War of the Rebellion: Serial 005 Page 0036 OPERATIONS IN MD., N. VA., AND W. VA. Chapter XIV.

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retary of War, sufficiently indicate the nature of those combinations to minds accustomed to reason upon military operations:

HEADQUARTERS ARMY OF THE POTOMAC, Washington, September 6, 1861.

SIR: I have the honor to suggest the following proposition, with the request that the necessary authority be at once given me to carry it out-to organize a force of two brigades, of five regiments each, of New England men, for the general service, but particularly adapted to coast service, the officers and men, to be sufficiently conversant with boat service to manage steamers, sailing vessels, launches, barges, surf-boats, floating batteries, &c.; to charter or buy for the command a sufficient number of propellers or tug-boats for transportation of men and supplies, the machinery of which should be amply protected by timber; the vessels to have permanent experienced officers from the merchant service, but to be manned by details from the command: a naval officer to be attached to the staff of the commanding officer; the flank companies of each regiment to be armed with Dahlgren boat guns and carbines with water-proof cartridge; the other companies to have such and arms as I may hereafter designate; to be uniformed any equipped as the Rhode Island regiments are; launches and floating batteries with timber parapets of sufficient capacity of land or bring into action the entire force. The entire management and organization of the force to be under my control, and to form an integral part of the Army of the Potomac.

The immediate object of this force is for operations in the inlets of Chesapeake Bay and the Potomac. By enabling me thus to land troops at points where they are needed, this force can also be used in conjunction with a naval force operating against points on the sea-coast. This coast division to be commanded by a general officer of my selection; the regiments to be organized as other land forces; the disbursements for vessels, &c., to be made by the proper department of the Army upon the requisitions of the general commanding the division, with my approval.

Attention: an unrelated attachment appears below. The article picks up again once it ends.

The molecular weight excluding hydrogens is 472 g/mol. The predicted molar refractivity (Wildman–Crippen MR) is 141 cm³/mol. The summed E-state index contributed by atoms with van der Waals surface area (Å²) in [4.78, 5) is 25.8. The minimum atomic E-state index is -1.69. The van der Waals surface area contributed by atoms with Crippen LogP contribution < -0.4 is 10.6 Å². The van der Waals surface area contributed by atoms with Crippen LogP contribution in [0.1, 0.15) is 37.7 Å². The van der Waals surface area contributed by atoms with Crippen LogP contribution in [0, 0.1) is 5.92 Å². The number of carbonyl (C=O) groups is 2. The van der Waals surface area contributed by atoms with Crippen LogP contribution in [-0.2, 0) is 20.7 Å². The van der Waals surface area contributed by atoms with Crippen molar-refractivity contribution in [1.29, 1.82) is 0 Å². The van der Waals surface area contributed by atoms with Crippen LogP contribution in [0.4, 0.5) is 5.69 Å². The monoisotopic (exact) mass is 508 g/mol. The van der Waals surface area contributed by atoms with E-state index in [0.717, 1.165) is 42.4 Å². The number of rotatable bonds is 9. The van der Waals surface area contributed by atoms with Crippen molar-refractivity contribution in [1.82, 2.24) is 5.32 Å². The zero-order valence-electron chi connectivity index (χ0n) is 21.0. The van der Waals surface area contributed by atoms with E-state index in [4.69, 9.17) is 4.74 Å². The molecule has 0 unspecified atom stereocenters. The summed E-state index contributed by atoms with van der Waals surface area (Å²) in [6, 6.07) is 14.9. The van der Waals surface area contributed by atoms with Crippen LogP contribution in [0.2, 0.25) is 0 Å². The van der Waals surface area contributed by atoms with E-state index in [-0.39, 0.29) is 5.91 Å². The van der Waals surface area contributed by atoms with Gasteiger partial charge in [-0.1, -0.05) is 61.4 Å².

I think the entire force can be organized in thirty days, and by no means the least of the advantages of this proposition is the fact that it will call into the service a class of men who would not otherwise enter the Army.

You will immediately perceive that the object of this force is to follow along the coast and up the inlets and rivers the movements of the main army when it advances.

I am, very respectfully, your obedient servant,

GEO. B. McCLELLAN,

Major-General, Commanding.

Honorable SIMON CAMERON, Secretary of War.

Owing chiefly to the difficulty in procuring the requisite vessels and adapting them to the special purposes contemplated, this expedition was not ready for service until January, 1862. Then in the chief command, I deemed it best to send it to North Carolina, with the design indicated in the following letter:

HEADQUARTERS OF THE ARMY, Washington, January 7, 1862.

GENERAL: In accordance with verbal instructions heretofore given you, you will, after uniting with Flag-Officer Goldsborough, at Fort Monroe, proceed under his convoy to Hatteras Inlet, where you will, in connection with him, take the most prompt measures for crossing the fleet over the bulkhead into the waters of the sound. Under the accompanying general order, constituting the Department of North Carolina, you will assume command of the garrison at Hatteras Inlet, and make such dispositions in regard to that place as your ulterior operations may render necessary, always being careful to provide for the safety of that very important station in any contingency.

Your first point of attack will be Roanoke Island and its dependencies. It is presumed that the Navy can reduce the batteries on the marshes and cover the landing of your troops on the main island, by which, in connection with a rapid movement of the gunboats to the northern extremity as soon as the march battery is reduced, it may be hoped to capture the entire garrison of the place. Having occupied the island and its dependencies, you will at once proceed to the erection of the batteries and defenses necessary to hold the position with a small force. Should the flag-officer require any assistance in seizing or holding the debouches of the canal from Norfolk, you will please afford it to him.

The commodore and yourself having completed your arrangements in regard to Roanoke Island and the waters north of it, you will please at once make a descent on New Berne, having gained possession of which and the railroad passing through it, you will at once throw a sufficient force upon Beaufort, and take the steps necessary to reduce Fort Macon and open that port. When you seize New Berne, you will